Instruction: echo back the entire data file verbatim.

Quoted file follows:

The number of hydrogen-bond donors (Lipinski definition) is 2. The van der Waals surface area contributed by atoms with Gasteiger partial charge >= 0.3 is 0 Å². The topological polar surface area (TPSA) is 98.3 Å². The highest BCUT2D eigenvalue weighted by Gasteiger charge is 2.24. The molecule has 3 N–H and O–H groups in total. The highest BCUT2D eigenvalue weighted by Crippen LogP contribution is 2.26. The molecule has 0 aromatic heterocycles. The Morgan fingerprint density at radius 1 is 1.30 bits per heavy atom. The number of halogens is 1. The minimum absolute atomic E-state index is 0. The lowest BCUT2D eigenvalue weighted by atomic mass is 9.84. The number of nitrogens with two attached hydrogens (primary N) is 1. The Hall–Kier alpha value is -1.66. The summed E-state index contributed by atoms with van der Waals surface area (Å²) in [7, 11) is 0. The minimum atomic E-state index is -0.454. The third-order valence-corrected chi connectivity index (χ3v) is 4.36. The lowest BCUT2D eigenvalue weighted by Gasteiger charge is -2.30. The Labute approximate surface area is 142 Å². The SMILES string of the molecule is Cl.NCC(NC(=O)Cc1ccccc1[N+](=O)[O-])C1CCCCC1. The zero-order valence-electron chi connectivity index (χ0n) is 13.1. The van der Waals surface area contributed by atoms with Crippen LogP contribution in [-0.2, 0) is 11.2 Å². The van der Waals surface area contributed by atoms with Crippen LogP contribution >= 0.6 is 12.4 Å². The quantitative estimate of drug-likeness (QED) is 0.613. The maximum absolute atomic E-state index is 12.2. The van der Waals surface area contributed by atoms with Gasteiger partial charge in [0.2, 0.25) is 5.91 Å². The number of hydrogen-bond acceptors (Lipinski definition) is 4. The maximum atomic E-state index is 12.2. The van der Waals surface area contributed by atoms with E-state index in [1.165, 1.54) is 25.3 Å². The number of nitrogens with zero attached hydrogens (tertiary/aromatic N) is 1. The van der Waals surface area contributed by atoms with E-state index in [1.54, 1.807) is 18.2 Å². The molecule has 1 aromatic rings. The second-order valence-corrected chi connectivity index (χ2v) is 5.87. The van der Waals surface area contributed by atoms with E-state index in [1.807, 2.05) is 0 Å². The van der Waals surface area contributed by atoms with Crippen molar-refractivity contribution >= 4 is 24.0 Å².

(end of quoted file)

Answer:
The number of hydrogen-bond donors (Lipinski definition) is 2. The van der Waals surface area contributed by atoms with Gasteiger partial charge >= 0.3 is 0 Å². The topological polar surface area (TPSA) is 98.3 Å². The highest BCUT2D eigenvalue weighted by Gasteiger charge is 2.24. The molecule has 3 N–H and O–H groups in total. The highest BCUT2D eigenvalue weighted by Crippen LogP contribution is 2.26. The molecule has 0 aromatic heterocycles. The Morgan fingerprint density at radius 1 is 1.30 bits per heavy atom. The number of halogens is 1. The minimum absolute atomic E-state index is 0. The lowest BCUT2D eigenvalue weighted by atomic mass is 9.84. The number of nitrogens with two attached hydrogens (primary N) is 1. The Hall–Kier alpha value is -1.66. The summed E-state index contributed by atoms with van der Waals surface area (Å²) in [7, 11) is 0. The minimum atomic E-state index is -0.454. The third-order valence-corrected chi connectivity index (χ3v) is 4.36. The lowest BCUT2D eigenvalue weighted by Gasteiger charge is -2.30. The Labute approximate surface area is 142 Å². The SMILES string of the molecule is Cl.NCC(NC(=O)Cc1ccccc1[N+](=O)[O-])C1CCCCC1. The zero-order valence-electron chi connectivity index (χ0n) is 13.1. The van der Waals surface area contributed by atoms with Crippen LogP contribution in [-0.2, 0) is 11.2 Å². The van der Waals surface area contributed by atoms with Crippen LogP contribution >= 0.6 is 12.4 Å². The quantitative estimate of drug-likeness (QED) is 0.613. The maximum absolute atomic E-state index is 12.2. The van der Waals surface area contributed by atoms with Gasteiger partial charge in [0.2, 0.25) is 5.91 Å². The number of hydrogen-bond acceptors (Lipinski definition) is 4. The maximum atomic E-state index is 12.2. The van der Waals surface area contributed by atoms with E-state index in [1.165, 1.54) is 25.3 Å². The number of nitrogens with zero attached hydrogens (tertiary/aromatic N) is 1. The van der Waals surface area contributed by atoms with E-state index in [1.54, 1.807) is 18.2 Å². The molecule has 1 aromatic rings. The second-order valence-corrected chi connectivity index (χ2v) is 5.87. The van der Waals surface area contributed by atoms with E-state index in [1.807, 2.05) is 0 Å². The van der Waals surface area contributed by atoms with Crippen molar-refractivity contribution >= 4 is 24.0 Å².